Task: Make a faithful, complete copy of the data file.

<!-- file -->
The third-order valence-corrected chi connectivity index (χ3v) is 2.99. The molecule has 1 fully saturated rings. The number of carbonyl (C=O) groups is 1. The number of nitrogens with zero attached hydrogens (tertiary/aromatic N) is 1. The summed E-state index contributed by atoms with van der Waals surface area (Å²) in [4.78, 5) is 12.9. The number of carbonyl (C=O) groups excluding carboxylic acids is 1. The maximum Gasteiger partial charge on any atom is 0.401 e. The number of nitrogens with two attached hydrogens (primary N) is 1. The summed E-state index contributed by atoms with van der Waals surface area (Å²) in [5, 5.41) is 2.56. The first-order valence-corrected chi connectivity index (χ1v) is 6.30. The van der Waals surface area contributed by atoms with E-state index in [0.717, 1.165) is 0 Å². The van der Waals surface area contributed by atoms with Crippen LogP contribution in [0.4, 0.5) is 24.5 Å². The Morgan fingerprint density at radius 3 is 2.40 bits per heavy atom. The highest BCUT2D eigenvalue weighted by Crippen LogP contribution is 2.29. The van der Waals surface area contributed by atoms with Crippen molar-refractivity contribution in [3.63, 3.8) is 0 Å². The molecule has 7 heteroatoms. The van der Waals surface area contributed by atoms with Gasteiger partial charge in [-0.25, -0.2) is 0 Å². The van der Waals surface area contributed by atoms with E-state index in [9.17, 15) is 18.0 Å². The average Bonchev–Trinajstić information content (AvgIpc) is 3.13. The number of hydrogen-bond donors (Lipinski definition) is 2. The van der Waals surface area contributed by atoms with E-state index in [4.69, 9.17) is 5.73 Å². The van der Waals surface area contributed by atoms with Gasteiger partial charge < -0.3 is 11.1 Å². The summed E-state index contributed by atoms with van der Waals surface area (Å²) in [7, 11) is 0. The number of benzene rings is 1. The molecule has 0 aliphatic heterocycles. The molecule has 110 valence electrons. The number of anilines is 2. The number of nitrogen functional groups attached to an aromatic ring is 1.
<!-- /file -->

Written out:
The third-order valence-corrected chi connectivity index (χ3v) is 2.99. The molecule has 1 fully saturated rings. The number of carbonyl (C=O) groups is 1. The number of nitrogens with zero attached hydrogens (tertiary/aromatic N) is 1. The summed E-state index contributed by atoms with van der Waals surface area (Å²) in [4.78, 5) is 12.9. The number of carbonyl (C=O) groups excluding carboxylic acids is 1. The maximum Gasteiger partial charge on any atom is 0.401 e. The number of nitrogens with two attached hydrogens (primary N) is 1. The summed E-state index contributed by atoms with van der Waals surface area (Å²) in [5, 5.41) is 2.56. The first-order valence-corrected chi connectivity index (χ1v) is 6.30. The van der Waals surface area contributed by atoms with E-state index in [0.717, 1.165) is 0 Å². The van der Waals surface area contributed by atoms with Crippen LogP contribution in [0.4, 0.5) is 24.5 Å². The Morgan fingerprint density at radius 3 is 2.40 bits per heavy atom. The highest BCUT2D eigenvalue weighted by Crippen LogP contribution is 2.29. The van der Waals surface area contributed by atoms with Crippen molar-refractivity contribution in [3.63, 3.8) is 0 Å². The molecule has 7 heteroatoms. The van der Waals surface area contributed by atoms with Gasteiger partial charge in [-0.25, -0.2) is 0 Å². The van der Waals surface area contributed by atoms with E-state index in [9.17, 15) is 18.0 Å². The average Bonchev–Trinajstić information content (AvgIpc) is 3.13. The number of hydrogen-bond donors (Lipinski definition) is 2. The van der Waals surface area contributed by atoms with E-state index in [4.69, 9.17) is 5.73 Å². The van der Waals surface area contributed by atoms with Gasteiger partial charge < -0.3 is 11.1 Å². The summed E-state index contributed by atoms with van der Waals surface area (Å²) in [7, 11) is 0. The number of benzene rings is 1. The molecule has 0 aliphatic heterocycles. The molecule has 110 valence electrons. The number of anilines is 2. The number of nitrogen functional groups attached to an aromatic ring is 1.